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The James Webb Space Telescope has captured a stunning image of a nearby stellar nursery

The James Webb Space Telescope has captured a stunning image of a nearby stellar nursery

Marking the one-year anniversary of scientific observations with the $10 billion James Webb Space Telescope, NASA released a stunning new image Wednesday showing the star-forming region closest to Earth, a colorful, chaotic tapestry of swirling gas studded with sun-like stars.

The stellar nursery in the Rho Ophiuchi cloud complex includes about 50 young stars, all the same size as Earth’s Sun or smaller.

NASA marked the first year of scientific observations with the James Webb Space Telescope with a new image showing a stellar nursery where about 50 sun-like stars illuminate the interstellar medium. Click here for a zoomable image.

NASA, European Space Agency, Canadian Space Agency, STScI, Klaus Pontopidan (STScI)

“The darkest regions are the most dense, where the dense cocoons of dust are still forming protostars,” NASA said In the description of the image, it was taken by a near infrared webcam, or NIRCam.

“Massive bipolar jets of molecular hydrogen, represented in red, dominate the image, shown horizontally across the upper third and vertically to the right. These occur when a star first explodes through its envelope born of cosmic dust, shooting a pair of opposing jets into space.”

Webb’s project scientist Klaus Pontopidan said the image “allows us to see a very brief period in the stellar life cycle with new clarity. Our Sun went through a phase like this, a long time ago, and now we have the technology to see the beginning of another star’s story.”

NASA Administrator Bill Nelson said, “In just one year, the James Webb Space Telescope has transformed humanity’s view of the universe, looking at clouds of dust and seeing light from the far corners of the universe for the first time. Every new image is a new discovery.”

Magnified view showing details in the swirling clouds of gas illuminated by glowing young stars.

NASA, European Space Agency, Canadian Space Agency, STScI, Klaus Pontopidan (STScI)

It was the James Webb Space Telescope Launched On top of an Ariane 5 rocket on Christmas Day, 2021, from the European Space Agency’s Kourou launch site, French Guiana.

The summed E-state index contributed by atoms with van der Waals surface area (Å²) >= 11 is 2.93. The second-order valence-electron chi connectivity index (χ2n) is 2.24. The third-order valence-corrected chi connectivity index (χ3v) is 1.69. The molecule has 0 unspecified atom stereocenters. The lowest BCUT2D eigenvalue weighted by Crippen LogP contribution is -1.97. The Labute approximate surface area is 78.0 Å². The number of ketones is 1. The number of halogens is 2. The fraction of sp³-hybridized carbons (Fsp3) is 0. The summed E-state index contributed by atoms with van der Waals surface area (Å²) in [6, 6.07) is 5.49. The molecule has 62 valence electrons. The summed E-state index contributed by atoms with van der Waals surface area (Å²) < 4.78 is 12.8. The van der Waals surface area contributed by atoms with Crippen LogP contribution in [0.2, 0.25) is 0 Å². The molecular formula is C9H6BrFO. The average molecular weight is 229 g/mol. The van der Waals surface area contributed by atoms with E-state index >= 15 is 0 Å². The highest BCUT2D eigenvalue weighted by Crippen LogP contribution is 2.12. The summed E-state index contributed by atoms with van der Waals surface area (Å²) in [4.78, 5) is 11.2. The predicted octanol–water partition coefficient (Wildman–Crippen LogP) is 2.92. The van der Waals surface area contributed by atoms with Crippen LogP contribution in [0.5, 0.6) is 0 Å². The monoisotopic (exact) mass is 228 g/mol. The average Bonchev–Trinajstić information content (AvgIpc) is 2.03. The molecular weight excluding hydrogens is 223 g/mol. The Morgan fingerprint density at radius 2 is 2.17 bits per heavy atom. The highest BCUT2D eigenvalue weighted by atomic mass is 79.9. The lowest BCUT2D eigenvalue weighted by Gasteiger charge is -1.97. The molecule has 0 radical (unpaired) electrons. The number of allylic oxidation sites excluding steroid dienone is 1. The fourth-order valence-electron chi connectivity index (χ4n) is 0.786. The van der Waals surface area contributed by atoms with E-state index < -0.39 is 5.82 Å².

The telescope took a month to reach its planned parking spot a million miles from Earth on the far side of the moon’s orbit — Lagrange Point 2 — where it now orbits the sun in gravitational line with Earth, providing the cool, dark environment needed for mission success.

The most complex civilian science probe ever built, Webb folded to fit inside the nose cone of Ariane 5. On the way to Lagrange Point 2, scientists and engineers held their collective breath when the telescope released an intricate tennis-court-sized canopy to cool the observatory to within 50 degrees of absolute zero.

Six hexagonal side segments of the 21.3-foot-wide primary Webb mirror were then sawn apart and the optical system precisely aligned to produce extremely sharp images.

The telescope and its four instruments have been optimized to capture light from the first stars and galaxies that began to brighten in the wake of the birth of the universe, light that has been stretched into the infrared region of the spectrum by the expansion of space itself over the past 13.8 billion years.

This light cannot be seen by current ground-based telescopes or even the iconic Hubble, which was designed primarily to study visible and near-infrared wavelengths. However, Hubble has discovered galaxies dating back half a billion years or so before the Big Bang, earlier than astronomers expected.

Webb is designed to exceed this milestone. If everything works exactly as planned.

The telescope’s enormous complexity created widespread tension among the astronomical community. But six and a half months after launch, the Webb is fully calibrated and running as designed. NASA was able to release Five raw photos on July 12, 2022This clearly demonstrated the enormous power of the most expensive scientific probe ever built.

In its first year of operation, Webb probed deeper into space and further back than ever before, discovering at least one galaxy that was shining just 390 million years after the Big Bang. It’s a record that likely won’t last long, with many other candidates awaiting confirmation.

Webb also discovered the oldest supermassive black hole powering a quasar, 570 million years after the birth of the universe. The discoveries put researchers back to the drawing board to understand how galaxies and supermassive black holes could form “soon” after the universe exploded into existence.

Along with going back in time and space, Webb also pointed his infrared eye at planets in Earth’s solar system, capturing stunning infrared views of Jupiter, Saturn, Uranus and Neptune amid spectroscopic studies that help researchers identify elements and compounds in the planet’s atmosphere. . Planets orbiting other stars.

“On its one-year anniversary, the James Webb Space Telescope has truly fulfilled its promise to reveal the universe and give humanity an amazing treasure trove of images and science that will last for decades,” NASA science director Nicola Fox said in a statement.

“Webb has given us a more complex understanding of the galaxies, stars, and atmospheres of planets outside our solar system than ever before, laying the foundation for NASA to lead the world in a new era of scientific discovery and the search for habitable worlds.”

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